“This is my first time reading at the Poetry Forum, and the poem I’m going to read is the first poem I’ve ever written. It’s called ‘Sacrifice.’”

I read the poem. “Jeez,” I heard the featured poet say. People clapped. Through my nerves, I managed to find enough strength and stability in my legs to step down from the stage and return to my place at the bar. “Nice job,” my bar friend said.

After the open mic ended, I thanked the MC, a long-time college English professor. “Write more poems like that,” he told me.

So I did. And I still do, except that the poems I’m writing now are better than that first poem, because I’ve been writing poems longer now than I had been when I first started, which I realize is a goofy thing to write, but I needed to write it in order to make a point:

What if my poetry guardian angel had not been at The Poetry Forum that night and sitting next to the only seat available for me to sit in? What if the person on my left at the bar had been someone who didn’t know to tell me to sign up early for the open mic? And here’s the biggie: What if that person had not told me to stop comparing myself negatively with other people, had not told me just to share what I have to offer, had not encouraged me to make my voice heard?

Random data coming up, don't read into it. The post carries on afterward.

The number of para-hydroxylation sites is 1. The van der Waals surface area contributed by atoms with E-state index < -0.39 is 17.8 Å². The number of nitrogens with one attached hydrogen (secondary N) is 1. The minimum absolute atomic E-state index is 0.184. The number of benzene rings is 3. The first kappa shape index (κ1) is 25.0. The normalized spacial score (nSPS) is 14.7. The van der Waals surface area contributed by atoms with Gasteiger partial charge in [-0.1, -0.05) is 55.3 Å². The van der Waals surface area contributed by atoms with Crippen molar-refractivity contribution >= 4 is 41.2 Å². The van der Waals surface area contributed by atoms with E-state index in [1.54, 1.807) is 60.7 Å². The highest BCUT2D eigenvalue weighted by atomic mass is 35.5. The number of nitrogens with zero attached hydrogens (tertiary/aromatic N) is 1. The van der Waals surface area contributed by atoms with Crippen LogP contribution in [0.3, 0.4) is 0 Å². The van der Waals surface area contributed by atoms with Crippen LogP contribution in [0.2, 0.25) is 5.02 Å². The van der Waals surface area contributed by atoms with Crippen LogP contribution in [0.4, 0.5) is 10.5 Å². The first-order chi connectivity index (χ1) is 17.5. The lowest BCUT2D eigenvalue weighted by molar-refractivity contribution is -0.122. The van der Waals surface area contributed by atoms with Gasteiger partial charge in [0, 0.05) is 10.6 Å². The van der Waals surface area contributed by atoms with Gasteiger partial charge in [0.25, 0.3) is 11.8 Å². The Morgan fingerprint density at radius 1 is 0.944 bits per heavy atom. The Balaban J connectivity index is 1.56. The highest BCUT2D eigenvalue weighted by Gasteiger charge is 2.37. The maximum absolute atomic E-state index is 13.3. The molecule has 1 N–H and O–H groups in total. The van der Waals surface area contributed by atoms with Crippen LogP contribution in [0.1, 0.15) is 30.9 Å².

Would I still be writing poetry today, if my poetry guardian angel had not been with me when I needed him most? Maybe, maybe not. But that he did appear when I needed him, and that he did encourage me when I wanted to run away, definitely did give me the intestinal fortitude to step outside my comfort zone and into the realm of possibility.

After thanking the MC, I went back to my seat at the bar to put on my coat to leave. My poetry guardian angel had already left. And even though I have returned to readings at The Poetry Forum and was actually invited to give a featured reading there a few years ago, I’ve never seen my guardian angel again. But when I’m feeling deflated about my writing, or anything else for that matter, I remember what this wise stranger in the red baseball jacket told me: Don’t judge. Don’t compare yourself with anyone.

Just be you. And write.

International Women’s Haiku Festival: It’s a Wrap

Thank You

Photo: Free for Commercial Use/www.gratisography.com/Creative Commons/Flickr

31 days. 27 poets. 48 poems.

The first International Women’s Haiku Festival on Inner Voices was a big success.  You sent me an overwhelming number of submissions from every corner of the English-speaking world.  With deep sensitivity, humor, and skill, your poems covered a broad swathe of women’s experience – the horrors of breast cancer, the nuanced relationships of mothers and daughters, marriage, divorce, domestic violence, singlehood and solitude, the glass ceiling, children, childbirth and motherhood, dementia, body image, age discrimination, cougars, and even the politics of lingerie.

Some of your poems tugged at the proverbial heart strings.  Some of them made me giggle.  All of them made me think and, I hope, will continue to make others think about the richness that women bring to the world, and about the ways in which the world does – and, in many instances, still does not – appreciate it.